For the Christian, who believes in the crucified and risen Messiah, suffering is always meaningful. It is meaningful because of the one in whose suffering we participate, Jesus. This is neither to say, of course, that suffering will be pleasant, nor that it should be sought. Rather, in the personal suffering of the Christian, one finds a correlate in Christ’s suffering, which gathers up our tears and calms our sorrows and points us toward his resurrection.
In the midst of a major mental illness, we are often unable to sense the presence of God at all. Sometimes all we can feel is the complete absence of God, utter abandonment by God, the sheer ridiculousness of the very notion of a loving and merciful God. This cuts to the very heart of the Christian and challenges everything we believe about the world and ourselves.
I have a chronic mental illness, a brain disorder that used to be called manic depression, but now is less offensively called bipolar disorder. I have sought help from psychiatrists, social workers, and mental health professionals; one is a Christian, but most of my helpers are not. I have been in active therapy with a succession of therapists over many years, and have been prescribed many psychiatric medications, most of which brought quite unpleasant side effects, and only a few of which relieved my symptoms. I have been hospitalized during the worst times and given electroconvulsive therapy treatments.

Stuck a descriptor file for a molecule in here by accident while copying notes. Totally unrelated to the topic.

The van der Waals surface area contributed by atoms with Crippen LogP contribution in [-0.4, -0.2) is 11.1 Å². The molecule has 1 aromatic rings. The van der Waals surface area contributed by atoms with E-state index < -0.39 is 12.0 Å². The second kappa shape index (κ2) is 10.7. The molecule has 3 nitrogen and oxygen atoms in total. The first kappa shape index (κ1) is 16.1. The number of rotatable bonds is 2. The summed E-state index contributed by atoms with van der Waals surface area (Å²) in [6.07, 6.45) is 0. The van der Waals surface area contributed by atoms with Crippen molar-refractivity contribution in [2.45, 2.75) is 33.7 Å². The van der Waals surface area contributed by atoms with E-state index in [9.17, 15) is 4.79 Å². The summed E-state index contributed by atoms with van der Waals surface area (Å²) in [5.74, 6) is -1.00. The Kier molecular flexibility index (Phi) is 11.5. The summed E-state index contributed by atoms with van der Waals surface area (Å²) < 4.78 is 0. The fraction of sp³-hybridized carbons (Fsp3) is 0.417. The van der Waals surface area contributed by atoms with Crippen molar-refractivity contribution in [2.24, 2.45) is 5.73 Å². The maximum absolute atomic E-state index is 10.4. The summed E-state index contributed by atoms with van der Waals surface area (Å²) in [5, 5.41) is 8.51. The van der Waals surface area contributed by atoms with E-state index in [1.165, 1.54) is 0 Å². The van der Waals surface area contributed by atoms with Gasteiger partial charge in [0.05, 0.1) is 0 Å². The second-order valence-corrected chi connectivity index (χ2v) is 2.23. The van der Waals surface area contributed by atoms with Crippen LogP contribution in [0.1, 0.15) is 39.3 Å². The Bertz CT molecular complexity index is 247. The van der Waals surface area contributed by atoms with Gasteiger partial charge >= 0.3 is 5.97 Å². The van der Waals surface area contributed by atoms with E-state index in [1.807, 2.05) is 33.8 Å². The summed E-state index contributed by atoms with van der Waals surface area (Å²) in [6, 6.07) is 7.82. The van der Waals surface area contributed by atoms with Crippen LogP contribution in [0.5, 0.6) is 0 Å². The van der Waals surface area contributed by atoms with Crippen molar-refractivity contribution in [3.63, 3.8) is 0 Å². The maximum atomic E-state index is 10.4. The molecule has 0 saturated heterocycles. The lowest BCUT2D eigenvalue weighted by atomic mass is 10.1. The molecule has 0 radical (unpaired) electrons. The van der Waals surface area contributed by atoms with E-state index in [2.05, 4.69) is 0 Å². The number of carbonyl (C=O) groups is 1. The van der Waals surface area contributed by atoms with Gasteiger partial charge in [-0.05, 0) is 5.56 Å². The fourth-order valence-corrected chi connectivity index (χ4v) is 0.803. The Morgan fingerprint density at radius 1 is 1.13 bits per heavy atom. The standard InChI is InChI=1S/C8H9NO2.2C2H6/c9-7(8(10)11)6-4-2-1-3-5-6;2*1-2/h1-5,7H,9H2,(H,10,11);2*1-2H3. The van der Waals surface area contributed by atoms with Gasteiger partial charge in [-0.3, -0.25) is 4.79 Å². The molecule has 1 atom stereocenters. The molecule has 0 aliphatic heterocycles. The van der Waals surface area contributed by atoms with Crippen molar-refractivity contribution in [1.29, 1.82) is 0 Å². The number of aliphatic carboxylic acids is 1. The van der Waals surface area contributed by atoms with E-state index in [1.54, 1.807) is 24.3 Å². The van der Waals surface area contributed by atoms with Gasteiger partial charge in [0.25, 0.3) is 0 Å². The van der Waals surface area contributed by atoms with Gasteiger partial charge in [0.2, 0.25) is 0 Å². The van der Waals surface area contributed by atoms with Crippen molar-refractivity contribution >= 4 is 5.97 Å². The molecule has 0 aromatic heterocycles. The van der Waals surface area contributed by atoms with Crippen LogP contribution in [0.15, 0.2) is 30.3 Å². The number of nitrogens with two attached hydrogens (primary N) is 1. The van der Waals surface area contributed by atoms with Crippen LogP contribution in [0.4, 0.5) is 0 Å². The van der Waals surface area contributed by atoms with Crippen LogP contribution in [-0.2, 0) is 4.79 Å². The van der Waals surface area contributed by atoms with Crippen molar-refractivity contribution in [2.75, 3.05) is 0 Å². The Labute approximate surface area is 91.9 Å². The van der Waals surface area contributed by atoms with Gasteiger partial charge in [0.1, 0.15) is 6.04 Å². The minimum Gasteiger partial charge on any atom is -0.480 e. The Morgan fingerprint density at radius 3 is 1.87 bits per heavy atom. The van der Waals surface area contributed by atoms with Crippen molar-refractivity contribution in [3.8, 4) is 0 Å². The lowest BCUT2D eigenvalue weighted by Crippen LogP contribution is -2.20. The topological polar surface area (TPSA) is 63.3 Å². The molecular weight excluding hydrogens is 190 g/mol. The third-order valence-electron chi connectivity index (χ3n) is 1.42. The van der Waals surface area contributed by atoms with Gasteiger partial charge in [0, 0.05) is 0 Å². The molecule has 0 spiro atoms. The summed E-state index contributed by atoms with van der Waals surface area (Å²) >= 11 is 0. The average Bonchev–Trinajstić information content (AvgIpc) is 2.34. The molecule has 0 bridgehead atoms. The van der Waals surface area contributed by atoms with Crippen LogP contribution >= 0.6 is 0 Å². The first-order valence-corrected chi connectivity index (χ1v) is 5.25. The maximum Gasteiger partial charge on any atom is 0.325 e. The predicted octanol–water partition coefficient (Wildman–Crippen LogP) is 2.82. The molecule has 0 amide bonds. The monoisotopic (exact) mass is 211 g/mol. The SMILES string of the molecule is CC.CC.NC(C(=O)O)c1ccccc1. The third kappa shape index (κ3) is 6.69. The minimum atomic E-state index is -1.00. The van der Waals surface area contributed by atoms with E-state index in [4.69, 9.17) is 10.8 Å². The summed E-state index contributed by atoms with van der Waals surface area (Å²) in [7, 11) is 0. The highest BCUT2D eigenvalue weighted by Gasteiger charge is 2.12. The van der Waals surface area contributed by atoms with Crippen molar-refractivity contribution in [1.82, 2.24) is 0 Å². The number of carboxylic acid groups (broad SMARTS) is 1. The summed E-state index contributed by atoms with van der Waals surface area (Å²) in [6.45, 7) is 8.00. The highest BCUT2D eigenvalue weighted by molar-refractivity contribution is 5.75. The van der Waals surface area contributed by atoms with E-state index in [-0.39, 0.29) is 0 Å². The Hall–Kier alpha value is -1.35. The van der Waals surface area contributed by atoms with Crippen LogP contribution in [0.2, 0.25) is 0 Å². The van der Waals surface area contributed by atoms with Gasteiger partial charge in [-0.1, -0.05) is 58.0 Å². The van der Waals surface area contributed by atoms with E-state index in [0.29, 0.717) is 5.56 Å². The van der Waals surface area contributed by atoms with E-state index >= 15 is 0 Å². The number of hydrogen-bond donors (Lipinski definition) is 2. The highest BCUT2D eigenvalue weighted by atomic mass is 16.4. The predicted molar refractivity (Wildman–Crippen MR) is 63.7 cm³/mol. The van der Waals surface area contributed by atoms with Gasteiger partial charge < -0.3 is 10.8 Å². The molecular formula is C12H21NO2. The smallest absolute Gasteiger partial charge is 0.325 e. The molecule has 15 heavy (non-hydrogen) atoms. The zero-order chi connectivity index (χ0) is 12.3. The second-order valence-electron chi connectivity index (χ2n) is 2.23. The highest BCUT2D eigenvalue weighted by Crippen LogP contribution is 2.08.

All of this has helped, I must say, despite my disinclination toward medicine and hospitals. They have helped me to rebuild some of “myself,” so that I can continue to be the kind of mother, priest, and writer I believe God wants me to be.